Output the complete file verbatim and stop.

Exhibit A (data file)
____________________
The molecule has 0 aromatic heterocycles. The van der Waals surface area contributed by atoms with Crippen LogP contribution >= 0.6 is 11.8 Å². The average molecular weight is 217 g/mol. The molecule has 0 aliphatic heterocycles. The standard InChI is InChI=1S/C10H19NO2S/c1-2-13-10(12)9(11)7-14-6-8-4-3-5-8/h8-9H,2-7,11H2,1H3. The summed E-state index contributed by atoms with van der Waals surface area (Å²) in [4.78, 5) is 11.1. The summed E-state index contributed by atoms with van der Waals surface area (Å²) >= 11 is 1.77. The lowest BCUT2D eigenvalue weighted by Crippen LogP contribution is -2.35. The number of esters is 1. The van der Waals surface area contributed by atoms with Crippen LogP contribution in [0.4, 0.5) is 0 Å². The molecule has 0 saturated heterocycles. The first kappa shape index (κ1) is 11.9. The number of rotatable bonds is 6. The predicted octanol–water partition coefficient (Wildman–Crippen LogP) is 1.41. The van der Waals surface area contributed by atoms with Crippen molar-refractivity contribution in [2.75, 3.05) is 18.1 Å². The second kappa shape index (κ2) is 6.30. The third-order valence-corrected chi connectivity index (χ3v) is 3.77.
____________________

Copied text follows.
The molecule has 0 aromatic heterocycles. The van der Waals surface area contributed by atoms with Crippen LogP contribution >= 0.6 is 11.8 Å². The average molecular weight is 217 g/mol. The molecule has 0 aliphatic heterocycles. The standard InChI is InChI=1S/C10H19NO2S/c1-2-13-10(12)9(11)7-14-6-8-4-3-5-8/h8-9H,2-7,11H2,1H3. The summed E-state index contributed by atoms with van der Waals surface area (Å²) in [4.78, 5) is 11.1. The summed E-state index contributed by atoms with van der Waals surface area (Å²) >= 11 is 1.77. The lowest BCUT2D eigenvalue weighted by Crippen LogP contribution is -2.35. The number of esters is 1. The van der Waals surface area contributed by atoms with Crippen LogP contribution in [0.4, 0.5) is 0 Å². The molecule has 0 saturated heterocycles. The first kappa shape index (κ1) is 11.9. The number of rotatable bonds is 6. The predicted octanol–water partition coefficient (Wildman–Crippen LogP) is 1.41. The van der Waals surface area contributed by atoms with Crippen molar-refractivity contribution in [2.75, 3.05) is 18.1 Å². The second kappa shape index (κ2) is 6.30. The third-order valence-corrected chi connectivity index (χ3v) is 3.77.